Monday, March 26, 2012

Maryland High Court Dodges Employment Law Bullet

This post is about a case we simply can’t resist reporting on. This is, after all, a blog that analyzes and provides insight on developments in Maryland employment issues. Thus, when our State’s highest court, the Maryland Court of Appeals, is sued as a defendant for violating the FMLA and the case goes all the way up to the U.S. Supreme Court, well, that’s news! Thankfully, for the taxpayers of Maryland, the Court of Appeals emerged victorious.

In Coleman v. Court of Appeals of Maryland, the Supreme Court held that a State cannot be sued for damages by an employee under the Family Medical Leave Act’s (“FMLA”) self-care provisions. While this decision doesn’t relieve the burden facing private-sector employers under the FMLA, and is based more on the law of State sovereignty than employment law, it nonetheless offers an interesting look at how the courts responsible for applying the law can sometimes (arguably) run afoul of it.

Wednesday, March 21, 2012

Discriminating in Severance Pay Will Cost You

For most employers, the object of offering severance pay in exchange for a release is to prevent the former employee from suing and to “buy” peace. When the County of Chesterfield, Virginia, made a severance offer to one of its long-time, female employees, however, it created a Title VII discrimination lawsuit that would not otherwise have existed. That’s a major oops! 

Karla Gerner began working for Chesterfield in 1983. In 2009, after having served the previous 12 years as the Director of Human Resources Management (as it turns out, Gerner clearly knew her stuff), she was informed that, due to re-organization, her position was being eliminated. Gerner was told that if she voluntarily resigned and waived any cause of action against Chesterfield, she would receive severance in the form of three months pay and health benefits. There ensued one problem for Chesterfield: Gerner said “no thanks, see you in court.” She claimed that Chesterfield had not offered her the same “sweetheart” severance package it made available to male employees with similar circumstance, some of whom were being kept on the payroll for up to 6 months with salary and benefits. When she refused her offer, Chesterfield fired her retroactively.

Train your Employees or Risk Trial on Harassment Claim

In Dulaney v. Packaging Corp. of America, the Court of Appeals for the Fourth Circuit recently reversed summary judgment entered in favor of an employer in a suit alleging gender discrimination and sexual harassment under Title VII of the Civil Rights Act of 1964, and similar state laws. The appellate court found that questions of fact existed regarding (1) whether the Packaging Corp. of America (PCA) took a tangible employment action against its employee, Dulaney, and (2) whether there was a sufficient nexus between Dulaney’s harassment and her termination to make the termination actionable. Essentially, PCA’s motion for summary judgment was undone by easily correctable policy and training issues.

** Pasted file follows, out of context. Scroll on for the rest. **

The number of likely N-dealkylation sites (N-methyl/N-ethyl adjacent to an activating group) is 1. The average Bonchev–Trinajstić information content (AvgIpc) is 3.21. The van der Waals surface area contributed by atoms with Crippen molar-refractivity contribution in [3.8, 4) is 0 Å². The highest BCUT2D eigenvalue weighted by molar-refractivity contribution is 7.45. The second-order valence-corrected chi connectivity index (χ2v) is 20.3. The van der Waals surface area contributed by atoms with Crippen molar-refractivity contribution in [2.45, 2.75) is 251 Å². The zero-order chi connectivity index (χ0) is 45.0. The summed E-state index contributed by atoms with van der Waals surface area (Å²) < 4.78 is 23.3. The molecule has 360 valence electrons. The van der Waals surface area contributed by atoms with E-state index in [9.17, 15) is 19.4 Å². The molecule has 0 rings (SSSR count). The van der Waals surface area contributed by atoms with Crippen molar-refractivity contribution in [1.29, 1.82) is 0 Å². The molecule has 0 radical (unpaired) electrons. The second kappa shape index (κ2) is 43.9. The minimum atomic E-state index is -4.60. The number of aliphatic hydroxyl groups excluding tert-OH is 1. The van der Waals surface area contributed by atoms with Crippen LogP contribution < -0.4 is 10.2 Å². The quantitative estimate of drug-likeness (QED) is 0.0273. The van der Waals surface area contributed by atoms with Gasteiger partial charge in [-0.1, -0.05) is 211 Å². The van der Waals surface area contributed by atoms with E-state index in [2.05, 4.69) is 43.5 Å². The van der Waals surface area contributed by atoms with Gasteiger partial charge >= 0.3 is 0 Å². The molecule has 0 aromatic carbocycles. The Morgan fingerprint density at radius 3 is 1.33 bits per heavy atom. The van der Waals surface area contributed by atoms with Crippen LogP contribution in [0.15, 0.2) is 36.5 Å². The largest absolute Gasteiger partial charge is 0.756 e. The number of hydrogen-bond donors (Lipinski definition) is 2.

Among other things, Dulaney alleged submission, or quid pro quo, sexual harassment, whereby in order to keep her job, or to avoid loss of pay, she was required to engage in sexual acts with her nominal supervisor. The nominal supervisor was a co-worker who did not directly supervise Dulaney, but was given additional authority by PCA, including the ability to assign work to other employees, to assess points against them under PCA’s progressive discipline policy, and to send employees home early without pay.

Sunday, March 18, 2012

Trangender Discrimination Protection Expands in Maryland

Add Baltimore County to the growing list of Maryland counties protecting transgender people from discrimination in the workplace, joining Baltimore City and Howard and Montgomery counties.  The Baltimore County Council approved hotly debated legislation on Tuesday, February 21, 2012, that prohibits discrimination on the basis of gender identity and expression and on sexual orientation in employment, housing, public accommodations and financing.  Other local jurisdictions in Maryland that have anti-discrimination laws such as Prince George's County have not yet addressed the issue.  The State of Maryland Human Rights Act protects employees based on sexual orientation but has not yet added gender identity to its list of protected classes.

While the federal courts grapple with the question of whether transgender discrimination is sex discrimination under Title VII, the federal law which prohibits discrimination in the workplace based on sex, many local jurisdictions like Baltimore County have taken the more direct and expedient legislative approach.  According to the Human Rights Campaign more that 160 counties and cities as well as 16 states and Washington, D.C. have transgender anti-discrimination laws.

How To Protect your Company from Harassment Claims

Perhaps too often we bring you news of situations gone awry in the workplace. In this instance, we present a template that demonstrates how employers can avoid costly litigation. In Crawford v. BNSF Railway, Co., a federal appellate court recently affirmed the entry of summary judgment in favor of an employer asserting the Faragher-Ellerth affirmative defense.